There's no right or wrong time to train during the tapering period. It will really depend on your feelings and wishes.

At any rate, here's an idea for a training plan to follow during the last week (if the race is on a Sunday)


Monday : Swimming, technical session with a bit of speed: 1 hour

Tuesday: REST

Wednesday: Running: short session with 3 or 4 "finishing straights" with gradual acceleration: 1 hour

Thursday : Bike ride on the small chainring, without forcing things, just to turn your legs: 1 hour or 1 hour 30

Friday : REST

Saturday: Rest (or 30 min cycling + 15 min running if you're feeling jittery ;-) )


Based on this, you can mix up your training as you like but make sure you follow this rule: two days before and the day before, make sure you rest and prepare for your race.


3)     Training and more!

Making a success of your tapering therefore means managing the volume and intensity of your training, among other things! Rest, hydration and diet are the other little details that will make all the difference on race day.




 Start eating hyperglucidic meals for lunch and dinner 3 to 4 days before your race. In layman's terms, this means things like pasta and chicken. You really can take this literally as the aim is to load up your body with energy from carbs.

To optimise energy storage, you can use maltodextrine. It's designed to hydrate you AND boost your energy reserves. It comes in packs of 6 sachets which you should take during the 3 days leading up to your competition (T-3 / T-2 / T-1 day). Take one sachet with 500 ml of liquid, twice per day. I use it before each of my competitions and I'm totally won over by it!

Rest: my tip is to focus on the penultimate night before the race. If you're racing on a Sunday, this means the Friday night. Make sure you go to bed early and enjoy a nice long sleep.

You're probably wondering why I haven't mentioned the night before the race.

It goes without saying that it's important! So don't go out partying and indulging on the night of your race. But most of the time you'll find that you sleep badly that night as you're mulling over the upcoming race and have probably got an early start in the morning, which means being awake at the crack of dawn.

As you've seen, tapering is therefore ESSENTIAL if you want a successful race.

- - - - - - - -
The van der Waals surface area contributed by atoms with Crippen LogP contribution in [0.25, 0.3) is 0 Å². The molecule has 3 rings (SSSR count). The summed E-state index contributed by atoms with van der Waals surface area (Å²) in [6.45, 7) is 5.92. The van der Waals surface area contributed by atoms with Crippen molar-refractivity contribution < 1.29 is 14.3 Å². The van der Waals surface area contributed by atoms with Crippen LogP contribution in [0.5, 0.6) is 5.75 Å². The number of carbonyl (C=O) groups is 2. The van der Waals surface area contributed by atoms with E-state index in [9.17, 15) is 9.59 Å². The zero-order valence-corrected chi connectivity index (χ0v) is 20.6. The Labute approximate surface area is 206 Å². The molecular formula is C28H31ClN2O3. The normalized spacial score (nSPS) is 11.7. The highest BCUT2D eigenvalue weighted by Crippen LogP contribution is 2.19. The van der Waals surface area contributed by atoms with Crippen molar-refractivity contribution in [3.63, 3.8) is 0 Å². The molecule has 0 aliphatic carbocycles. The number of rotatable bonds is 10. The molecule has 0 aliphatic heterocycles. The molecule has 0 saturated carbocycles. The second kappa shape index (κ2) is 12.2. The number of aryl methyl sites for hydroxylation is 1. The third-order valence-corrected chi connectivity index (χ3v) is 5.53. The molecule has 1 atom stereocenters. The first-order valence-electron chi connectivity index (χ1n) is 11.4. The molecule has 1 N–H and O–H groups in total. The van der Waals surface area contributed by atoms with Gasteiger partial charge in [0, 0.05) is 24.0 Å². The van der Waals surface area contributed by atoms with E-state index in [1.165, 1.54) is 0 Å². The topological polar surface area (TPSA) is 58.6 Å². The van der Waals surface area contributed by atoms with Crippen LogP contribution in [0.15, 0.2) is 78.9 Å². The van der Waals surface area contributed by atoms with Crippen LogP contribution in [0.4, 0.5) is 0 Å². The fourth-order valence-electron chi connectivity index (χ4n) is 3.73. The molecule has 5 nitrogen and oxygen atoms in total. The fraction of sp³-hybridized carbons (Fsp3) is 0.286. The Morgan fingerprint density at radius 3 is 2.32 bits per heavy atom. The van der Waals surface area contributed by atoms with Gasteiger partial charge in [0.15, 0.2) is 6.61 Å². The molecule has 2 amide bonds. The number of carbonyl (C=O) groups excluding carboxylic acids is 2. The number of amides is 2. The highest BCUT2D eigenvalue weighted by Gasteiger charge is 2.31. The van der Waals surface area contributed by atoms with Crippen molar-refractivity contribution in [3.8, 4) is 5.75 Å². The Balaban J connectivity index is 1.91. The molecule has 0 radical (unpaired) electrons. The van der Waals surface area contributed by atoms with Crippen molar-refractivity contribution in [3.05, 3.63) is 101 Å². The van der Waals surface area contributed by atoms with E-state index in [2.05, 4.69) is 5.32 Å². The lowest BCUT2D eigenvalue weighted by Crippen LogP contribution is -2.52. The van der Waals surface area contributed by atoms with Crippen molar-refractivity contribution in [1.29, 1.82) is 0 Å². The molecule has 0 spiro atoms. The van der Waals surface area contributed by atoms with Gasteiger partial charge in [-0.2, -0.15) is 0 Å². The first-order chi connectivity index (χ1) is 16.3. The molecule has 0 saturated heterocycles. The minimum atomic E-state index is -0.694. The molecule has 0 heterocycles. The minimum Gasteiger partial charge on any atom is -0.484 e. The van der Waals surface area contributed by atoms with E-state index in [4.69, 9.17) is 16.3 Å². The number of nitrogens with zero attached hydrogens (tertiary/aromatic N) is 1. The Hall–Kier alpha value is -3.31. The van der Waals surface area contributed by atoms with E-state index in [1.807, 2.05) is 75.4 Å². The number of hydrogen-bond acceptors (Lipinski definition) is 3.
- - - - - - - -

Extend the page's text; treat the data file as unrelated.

I can only encourage you to stick to the advice as closely as possible: gentle training, having fun, eating properly and resting are the aim for this final phase of your race prep.

And as I said in the introduction, giving your body a rest before the race will do you a world of good.




Je pratique de triathlon depuis 15 ans. Plus qu'un sport, le triathlon est une philosophie de vie. J'ai eu la chance de connaître toutes les distances en triathlon, du XS au L.

Meilleur coureur que nageur, j'ai eu l'occasion de participer au championnat de France de D2 puis de D1 en duathlon avec mon premier club (TRIMOVAL). Je renouvelle l'aventure cette année en D2 de duathlon avec mon club de Champigny

Mais surtout, je réalise cette année mon 1er rêve : le triathlon Ironman® : je suis inscrit à celui de Vichy, le 26 Août prochain.


So, you have decided to have a go at your first triathlon, well done! At this stage, you probably have 1000 questions starting with the following one: how should I prepare before the race?Training, equipment, race format, etc.
You have signed up for the race and you know that you will be at the start line of your first triathlon in just a few months or a few weeks. Do you feel the stress mounting? You don't want to mess up your first experience of the three-part event? Follow our advice!
You have set your objective, your first triathlon is taking place in just a few weeks. Now you need to train! But how should you manage your preparation for three sports? How do you organise yourself? Follow our advice!